I joined Genentech as a Scientist in 2008 after completing a postdoctoral fellowship at the Miller Institute for Basic Research in Science at UC Berkeley. I was drawn to the position in the Early Discovery Biochemistry Department as it promised to be a great opportunity to use my skills as a biophysicist to study molecular mechanisms that underlie complex biology and to work with very smart, talented people—all while having the potential to impact patients. Genentech did not disappoint. The emphasis on basic research and the highly collaborative environment makes this a great place to do interesting and meaningful science.
Genentech has a very strong postdoc program that helps drive our basic research efforts. I feel very fortunate to have the opportunity to mentor postdoctoral fellows in my lab.
Proc Natl Acad Sci U S A. 2016 Jul 12;113(28):7858-63.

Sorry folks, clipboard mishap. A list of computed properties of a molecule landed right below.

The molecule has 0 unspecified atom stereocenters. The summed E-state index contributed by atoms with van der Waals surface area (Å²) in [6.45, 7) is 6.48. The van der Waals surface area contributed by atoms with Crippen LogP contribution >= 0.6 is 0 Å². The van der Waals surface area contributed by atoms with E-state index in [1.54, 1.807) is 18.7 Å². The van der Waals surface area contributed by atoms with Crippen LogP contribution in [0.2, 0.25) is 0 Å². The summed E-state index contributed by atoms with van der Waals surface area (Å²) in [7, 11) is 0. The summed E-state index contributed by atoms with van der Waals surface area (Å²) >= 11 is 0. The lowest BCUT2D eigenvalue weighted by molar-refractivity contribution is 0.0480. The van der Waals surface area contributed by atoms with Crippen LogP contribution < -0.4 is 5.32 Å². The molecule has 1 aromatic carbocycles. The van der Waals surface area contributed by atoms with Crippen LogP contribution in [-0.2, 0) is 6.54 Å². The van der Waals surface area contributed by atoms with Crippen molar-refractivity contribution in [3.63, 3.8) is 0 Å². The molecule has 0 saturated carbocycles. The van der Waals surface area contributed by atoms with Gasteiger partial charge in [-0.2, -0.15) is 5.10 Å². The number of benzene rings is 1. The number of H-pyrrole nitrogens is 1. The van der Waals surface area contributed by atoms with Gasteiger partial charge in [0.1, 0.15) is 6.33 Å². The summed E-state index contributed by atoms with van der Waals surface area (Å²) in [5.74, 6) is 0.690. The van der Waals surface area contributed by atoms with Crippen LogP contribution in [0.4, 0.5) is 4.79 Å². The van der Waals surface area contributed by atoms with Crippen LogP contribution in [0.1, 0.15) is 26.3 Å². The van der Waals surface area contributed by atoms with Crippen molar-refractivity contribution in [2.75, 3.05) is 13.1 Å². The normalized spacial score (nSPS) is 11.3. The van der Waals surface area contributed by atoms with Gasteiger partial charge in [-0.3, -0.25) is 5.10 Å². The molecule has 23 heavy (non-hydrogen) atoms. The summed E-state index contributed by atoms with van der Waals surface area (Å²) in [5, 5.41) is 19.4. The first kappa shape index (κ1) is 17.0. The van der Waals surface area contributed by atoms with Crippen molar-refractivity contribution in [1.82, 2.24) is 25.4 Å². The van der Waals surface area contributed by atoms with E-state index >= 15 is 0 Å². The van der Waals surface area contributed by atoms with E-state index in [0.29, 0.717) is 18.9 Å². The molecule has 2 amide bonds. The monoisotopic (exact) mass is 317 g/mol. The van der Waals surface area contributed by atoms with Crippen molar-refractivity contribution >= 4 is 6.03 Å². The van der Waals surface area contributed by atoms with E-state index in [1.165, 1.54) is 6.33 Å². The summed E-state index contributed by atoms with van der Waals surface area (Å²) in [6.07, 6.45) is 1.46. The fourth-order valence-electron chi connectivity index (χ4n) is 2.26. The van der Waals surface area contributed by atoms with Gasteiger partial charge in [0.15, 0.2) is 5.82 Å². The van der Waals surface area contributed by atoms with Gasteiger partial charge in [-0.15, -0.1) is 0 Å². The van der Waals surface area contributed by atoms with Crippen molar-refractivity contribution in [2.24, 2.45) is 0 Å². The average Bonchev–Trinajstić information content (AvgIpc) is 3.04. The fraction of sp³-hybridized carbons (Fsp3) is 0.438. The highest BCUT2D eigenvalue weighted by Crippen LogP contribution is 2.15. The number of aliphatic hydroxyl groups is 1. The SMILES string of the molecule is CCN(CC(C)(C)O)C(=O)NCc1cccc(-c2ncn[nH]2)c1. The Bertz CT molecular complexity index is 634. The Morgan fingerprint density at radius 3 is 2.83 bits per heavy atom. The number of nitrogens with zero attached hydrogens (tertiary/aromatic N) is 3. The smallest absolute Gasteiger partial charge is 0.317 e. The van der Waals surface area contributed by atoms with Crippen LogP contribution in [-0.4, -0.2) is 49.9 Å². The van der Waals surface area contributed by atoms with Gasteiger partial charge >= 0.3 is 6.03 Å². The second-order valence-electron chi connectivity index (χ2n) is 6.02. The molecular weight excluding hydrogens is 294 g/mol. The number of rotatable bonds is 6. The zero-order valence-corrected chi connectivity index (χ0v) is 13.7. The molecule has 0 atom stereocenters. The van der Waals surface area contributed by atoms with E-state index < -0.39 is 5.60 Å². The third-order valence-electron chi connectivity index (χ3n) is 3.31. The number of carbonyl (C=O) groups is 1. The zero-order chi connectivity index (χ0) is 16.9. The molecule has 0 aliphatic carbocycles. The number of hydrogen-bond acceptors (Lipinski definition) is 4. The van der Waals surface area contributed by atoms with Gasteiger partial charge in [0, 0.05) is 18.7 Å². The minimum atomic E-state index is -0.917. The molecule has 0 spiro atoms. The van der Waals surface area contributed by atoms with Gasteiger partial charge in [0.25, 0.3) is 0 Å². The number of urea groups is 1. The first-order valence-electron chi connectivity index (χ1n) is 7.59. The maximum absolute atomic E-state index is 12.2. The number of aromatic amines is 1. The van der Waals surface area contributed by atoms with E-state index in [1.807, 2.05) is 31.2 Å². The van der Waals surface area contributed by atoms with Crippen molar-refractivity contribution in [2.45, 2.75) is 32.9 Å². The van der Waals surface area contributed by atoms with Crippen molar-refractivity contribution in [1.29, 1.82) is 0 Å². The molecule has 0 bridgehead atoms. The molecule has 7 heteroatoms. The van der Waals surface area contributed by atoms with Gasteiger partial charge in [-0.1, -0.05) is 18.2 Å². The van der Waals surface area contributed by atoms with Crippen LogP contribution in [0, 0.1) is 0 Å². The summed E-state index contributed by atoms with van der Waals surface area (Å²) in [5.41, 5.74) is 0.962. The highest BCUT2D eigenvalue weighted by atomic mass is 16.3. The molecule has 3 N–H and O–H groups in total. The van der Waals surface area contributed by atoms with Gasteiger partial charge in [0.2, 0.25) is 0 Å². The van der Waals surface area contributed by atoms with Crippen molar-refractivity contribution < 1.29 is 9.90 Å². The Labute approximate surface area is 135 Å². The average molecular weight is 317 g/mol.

My lab uses a combination of biochemical, biophysical and structural methods to investigate how proteins function in both normal biology and disease states. We usually take a reductionist approach, utilizing purified components to study the detailed molecular mechanisms of proteins and larger complexes, which we then put into the context of the more complex cellular environment through close collaboration with expert biologists. Currently, we have research projects in the areas of oncology, innate immunity, and infectious disease, with a special interest in how post-translational modifications, allostery, and dynamics impact molecular interactions and cellular signaling.